The Gyptians.

Gyptians constitute an ethnic group, and are similar to the Roma people (Gypsies) of our world. In real life, the term Gyptian is derived from Egyptian (as is our word "Gypsy"), and the equivalent term in English is Roma. They make their home in the Fens of England on Lyra's world, but are nomadic. They travel around on their boats through canals and rivers.

Gyptians are divided in large families, and the heads of these families constitute the Gyptians' Council. John Faa is the king of the gyptians, and he is also one of the members of the Council. The other prominent member of the Council is Farder Coram. They are a small ethnic group and know each other by name. Still the number is sufficient to supply 170 men to travel to the North on dogsleds. Their culture is tightly knit though it is widespread. They shower special love on their children, particularly when they live separated from their mothers.

Unlike real-world Roma, gyptians are water-travellers. They mainly live aboard boats traversing the canals and rivers of England. They also have connections with salt-water sailors. The gyptians' primary source of income appears to be through trading goods as they travel. Lyra's description of them as coming and going with the spring and autumn fairs could be seen as making them additionally analogous to carnival folk, but this could also be coincidence. Furthering this gypsy stereotype, gyptians are said to pride themselves on their ability at card games.

Gyptians have a distinctive accent, and their vocabulary contains 'Fens-Dutch' words which appear to be generally unused by hegemonic society. They also have a distinctive physical appearance, which Lyra attempts to assume.

Gytpians sometimes gather as an almost entire culture, and this is called a byanroping, meaning a summons or muster of families. They gather in the fens of Norfolk to discuss and decide important matters.

Gyptians are an honourable people, and appear to owe debts to Lord Asriel for defeating a proposed Watercourse Bill in Parliament, amongst other things. When they are made aware of the excesses of the Church researchers at Bolvangar they do their best to stop them.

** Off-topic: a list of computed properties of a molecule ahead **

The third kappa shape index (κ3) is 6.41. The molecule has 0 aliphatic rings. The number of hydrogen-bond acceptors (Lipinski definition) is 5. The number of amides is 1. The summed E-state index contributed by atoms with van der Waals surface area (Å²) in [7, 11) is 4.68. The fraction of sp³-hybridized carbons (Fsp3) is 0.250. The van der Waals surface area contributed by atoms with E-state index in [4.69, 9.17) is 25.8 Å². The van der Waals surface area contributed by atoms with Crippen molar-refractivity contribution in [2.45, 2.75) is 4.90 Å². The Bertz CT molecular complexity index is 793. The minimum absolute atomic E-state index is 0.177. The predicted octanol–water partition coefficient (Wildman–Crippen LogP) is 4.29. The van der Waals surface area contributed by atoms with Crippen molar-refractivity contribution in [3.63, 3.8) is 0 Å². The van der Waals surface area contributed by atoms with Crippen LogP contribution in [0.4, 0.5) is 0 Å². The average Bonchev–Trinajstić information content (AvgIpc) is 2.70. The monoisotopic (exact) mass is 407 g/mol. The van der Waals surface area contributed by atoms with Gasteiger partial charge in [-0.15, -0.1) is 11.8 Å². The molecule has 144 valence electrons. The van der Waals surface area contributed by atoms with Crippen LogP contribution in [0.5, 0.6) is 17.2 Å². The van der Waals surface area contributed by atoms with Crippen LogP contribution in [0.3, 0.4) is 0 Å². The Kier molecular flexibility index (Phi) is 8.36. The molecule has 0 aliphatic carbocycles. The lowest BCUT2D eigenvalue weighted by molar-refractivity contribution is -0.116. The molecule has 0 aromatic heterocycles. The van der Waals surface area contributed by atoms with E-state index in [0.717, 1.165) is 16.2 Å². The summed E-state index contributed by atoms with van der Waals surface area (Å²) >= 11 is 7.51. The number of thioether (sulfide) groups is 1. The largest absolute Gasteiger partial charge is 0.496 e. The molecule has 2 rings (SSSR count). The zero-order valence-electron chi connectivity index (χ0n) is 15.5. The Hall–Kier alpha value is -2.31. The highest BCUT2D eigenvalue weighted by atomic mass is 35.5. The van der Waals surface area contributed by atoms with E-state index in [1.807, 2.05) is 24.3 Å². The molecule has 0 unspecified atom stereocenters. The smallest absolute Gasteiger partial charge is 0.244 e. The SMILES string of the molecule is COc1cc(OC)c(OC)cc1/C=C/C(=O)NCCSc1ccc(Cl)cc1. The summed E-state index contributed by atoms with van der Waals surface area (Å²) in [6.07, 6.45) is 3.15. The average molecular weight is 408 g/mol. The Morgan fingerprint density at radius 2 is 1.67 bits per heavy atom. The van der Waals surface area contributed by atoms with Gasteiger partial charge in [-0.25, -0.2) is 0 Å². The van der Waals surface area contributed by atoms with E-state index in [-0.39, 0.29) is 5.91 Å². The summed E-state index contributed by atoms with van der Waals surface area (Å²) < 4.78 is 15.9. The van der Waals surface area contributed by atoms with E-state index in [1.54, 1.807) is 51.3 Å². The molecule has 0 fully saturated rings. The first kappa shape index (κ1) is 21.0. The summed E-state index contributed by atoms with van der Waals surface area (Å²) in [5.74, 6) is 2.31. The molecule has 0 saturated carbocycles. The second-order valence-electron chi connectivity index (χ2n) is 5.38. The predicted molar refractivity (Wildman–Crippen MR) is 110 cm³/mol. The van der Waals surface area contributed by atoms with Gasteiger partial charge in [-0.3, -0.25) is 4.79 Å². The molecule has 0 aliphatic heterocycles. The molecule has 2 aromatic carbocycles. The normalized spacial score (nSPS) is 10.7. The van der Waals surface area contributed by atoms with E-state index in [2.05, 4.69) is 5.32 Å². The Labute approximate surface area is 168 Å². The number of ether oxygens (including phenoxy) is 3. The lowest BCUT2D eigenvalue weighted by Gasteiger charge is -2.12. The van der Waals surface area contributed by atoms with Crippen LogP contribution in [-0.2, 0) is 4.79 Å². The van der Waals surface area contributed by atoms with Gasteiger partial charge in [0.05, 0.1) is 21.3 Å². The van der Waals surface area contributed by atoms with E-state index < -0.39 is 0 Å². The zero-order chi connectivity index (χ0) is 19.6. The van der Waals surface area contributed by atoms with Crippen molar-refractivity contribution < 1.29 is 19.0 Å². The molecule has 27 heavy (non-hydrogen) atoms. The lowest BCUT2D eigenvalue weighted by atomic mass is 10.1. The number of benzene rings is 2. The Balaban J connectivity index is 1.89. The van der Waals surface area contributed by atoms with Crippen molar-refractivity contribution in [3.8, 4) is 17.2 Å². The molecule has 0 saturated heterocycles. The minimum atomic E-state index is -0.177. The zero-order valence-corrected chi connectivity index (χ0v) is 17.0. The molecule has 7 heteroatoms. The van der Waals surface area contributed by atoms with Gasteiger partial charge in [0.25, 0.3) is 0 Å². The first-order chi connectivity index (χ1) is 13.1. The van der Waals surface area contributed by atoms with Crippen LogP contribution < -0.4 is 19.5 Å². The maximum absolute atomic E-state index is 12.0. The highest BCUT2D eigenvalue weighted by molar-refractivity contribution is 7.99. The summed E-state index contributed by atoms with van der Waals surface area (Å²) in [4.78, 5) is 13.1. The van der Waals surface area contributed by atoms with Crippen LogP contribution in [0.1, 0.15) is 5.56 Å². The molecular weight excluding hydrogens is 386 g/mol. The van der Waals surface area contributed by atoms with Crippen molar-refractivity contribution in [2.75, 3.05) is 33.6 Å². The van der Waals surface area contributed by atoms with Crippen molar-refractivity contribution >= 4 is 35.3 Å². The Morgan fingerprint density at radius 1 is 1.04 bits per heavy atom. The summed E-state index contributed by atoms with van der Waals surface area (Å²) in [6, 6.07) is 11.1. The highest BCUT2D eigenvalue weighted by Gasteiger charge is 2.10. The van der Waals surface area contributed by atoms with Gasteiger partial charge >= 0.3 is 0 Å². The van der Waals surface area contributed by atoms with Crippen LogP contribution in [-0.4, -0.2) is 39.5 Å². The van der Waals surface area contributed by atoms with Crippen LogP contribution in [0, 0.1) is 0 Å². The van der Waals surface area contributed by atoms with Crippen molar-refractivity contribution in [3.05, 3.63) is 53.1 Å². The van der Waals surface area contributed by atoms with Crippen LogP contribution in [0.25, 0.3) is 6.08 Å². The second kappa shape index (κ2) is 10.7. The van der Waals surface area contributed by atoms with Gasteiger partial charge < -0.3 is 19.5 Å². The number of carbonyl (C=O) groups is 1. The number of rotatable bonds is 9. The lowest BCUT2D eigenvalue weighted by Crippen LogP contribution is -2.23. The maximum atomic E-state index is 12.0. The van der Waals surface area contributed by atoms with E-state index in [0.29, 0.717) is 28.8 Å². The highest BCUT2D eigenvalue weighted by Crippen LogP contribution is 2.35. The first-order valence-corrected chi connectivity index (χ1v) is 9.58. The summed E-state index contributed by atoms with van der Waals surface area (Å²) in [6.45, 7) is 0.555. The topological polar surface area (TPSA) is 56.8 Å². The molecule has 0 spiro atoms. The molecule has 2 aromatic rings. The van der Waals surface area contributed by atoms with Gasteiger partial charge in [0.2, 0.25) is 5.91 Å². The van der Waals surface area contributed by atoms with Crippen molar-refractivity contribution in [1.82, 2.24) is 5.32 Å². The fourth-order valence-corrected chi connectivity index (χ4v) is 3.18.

Despite their honourable nature, they are sometimes perceived negatively by hegemonic society. Although they trade fairly, they are described as partaking in "incessant smuggling and occasional feuds" in which they may kill other gyptians. Non-gyptian teenagers that Lyra talks to insinuate that gyptians steal horses, and are not worried by the disappearance of a gyptian child. At a party held by Mrs. Coulter, Lyra states that gyptians "take kids and sell 'em to Turks for slaves", although this is more likely to be an example of Lyra wildly inventing as she likes to do.

The gyptians believe themselves to be "hit worse off than most" by the spate of child abductions in Northern Lights, and this may be what prompts them as a collective culture to plan a rescue attempt. This could also be a result of gyptians having little other recourse in society, as they are described as having little standing in the law.

Some gyptians and half-gyptians, such as Bernie Johanses take up employment on land. It appears that this is a cultural minority though. Some hide their gyptian heritage while still reporting information back to the gyptian leaders.

Serafina Pekkala's witch clan shares a friendship with the gyptian people and assist them out of gratitude for Farder Coram once saving Serafina's life.